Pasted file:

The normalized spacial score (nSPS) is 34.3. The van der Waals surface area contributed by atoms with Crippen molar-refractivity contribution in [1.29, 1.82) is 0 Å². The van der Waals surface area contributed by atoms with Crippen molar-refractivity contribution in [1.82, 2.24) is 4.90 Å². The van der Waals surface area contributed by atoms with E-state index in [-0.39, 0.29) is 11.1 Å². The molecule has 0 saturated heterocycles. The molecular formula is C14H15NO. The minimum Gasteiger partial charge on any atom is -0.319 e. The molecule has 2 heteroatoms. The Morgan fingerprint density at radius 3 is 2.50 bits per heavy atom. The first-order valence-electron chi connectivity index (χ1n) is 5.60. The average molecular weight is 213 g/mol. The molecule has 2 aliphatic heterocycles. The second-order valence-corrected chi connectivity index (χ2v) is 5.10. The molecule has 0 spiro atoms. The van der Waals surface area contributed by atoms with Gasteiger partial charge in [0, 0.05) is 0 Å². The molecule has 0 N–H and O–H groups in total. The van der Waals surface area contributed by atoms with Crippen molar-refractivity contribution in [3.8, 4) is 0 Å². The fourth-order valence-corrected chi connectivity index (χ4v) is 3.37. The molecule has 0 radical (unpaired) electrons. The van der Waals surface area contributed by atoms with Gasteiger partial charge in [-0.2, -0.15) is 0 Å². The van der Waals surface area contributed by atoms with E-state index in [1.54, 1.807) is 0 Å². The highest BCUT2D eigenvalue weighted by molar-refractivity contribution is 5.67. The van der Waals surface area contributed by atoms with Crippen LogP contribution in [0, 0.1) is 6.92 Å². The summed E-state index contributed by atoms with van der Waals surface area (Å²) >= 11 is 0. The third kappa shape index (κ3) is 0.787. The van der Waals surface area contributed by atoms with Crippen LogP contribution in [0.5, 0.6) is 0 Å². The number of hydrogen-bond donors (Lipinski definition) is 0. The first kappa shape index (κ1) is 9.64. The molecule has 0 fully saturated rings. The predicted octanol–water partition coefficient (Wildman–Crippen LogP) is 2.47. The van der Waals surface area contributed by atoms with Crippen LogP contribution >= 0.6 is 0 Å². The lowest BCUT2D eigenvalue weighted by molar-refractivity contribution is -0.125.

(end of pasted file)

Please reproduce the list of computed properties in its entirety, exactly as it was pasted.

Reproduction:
The normalized spacial score (nSPS) is 34.3. The van der Waals surface area contributed by atoms with Crippen molar-refractivity contribution in [1.29, 1.82) is 0 Å². The van der Waals surface area contributed by atoms with Crippen molar-refractivity contribution in [1.82, 2.24) is 4.90 Å². The van der Waals surface area contributed by atoms with E-state index in [-0.39, 0.29) is 11.1 Å². The molecule has 0 saturated heterocycles. The molecular formula is C14H15NO. The minimum Gasteiger partial charge on any atom is -0.319 e. The molecule has 2 heteroatoms. The Morgan fingerprint density at radius 3 is 2.50 bits per heavy atom. The first-order valence-electron chi connectivity index (χ1n) is 5.60. The average molecular weight is 213 g/mol. The molecule has 2 aliphatic heterocycles. The second-order valence-corrected chi connectivity index (χ2v) is 5.10. The molecule has 0 spiro atoms. The van der Waals surface area contributed by atoms with Gasteiger partial charge in [0, 0.05) is 0 Å². The molecule has 0 N–H and O–H groups in total. The van der Waals surface area contributed by atoms with Crippen molar-refractivity contribution in [3.8, 4) is 0 Å². The fourth-order valence-corrected chi connectivity index (χ4v) is 3.37. The molecule has 0 radical (unpaired) electrons. The van der Waals surface area contributed by atoms with Gasteiger partial charge in [-0.2, -0.15) is 0 Å². The van der Waals surface area contributed by atoms with E-state index in [1.54, 1.807) is 0 Å². The highest BCUT2D eigenvalue weighted by molar-refractivity contribution is 5.67. The van der Waals surface area contributed by atoms with Crippen LogP contribution in [0, 0.1) is 6.92 Å². The summed E-state index contributed by atoms with van der Waals surface area (Å²) >= 11 is 0. The third kappa shape index (κ3) is 0.787. The van der Waals surface area contributed by atoms with Crippen LogP contribution in [0.5, 0.6) is 0 Å². The number of hydrogen-bond donors (Lipinski definition) is 0. The first kappa shape index (κ1) is 9.64. The molecule has 0 fully saturated rings. The predicted octanol–water partition coefficient (Wildman–Crippen LogP) is 2.47. The van der Waals surface area contributed by atoms with Crippen LogP contribution >= 0.6 is 0 Å². The lowest BCUT2D eigenvalue weighted by molar-refractivity contribution is -0.125.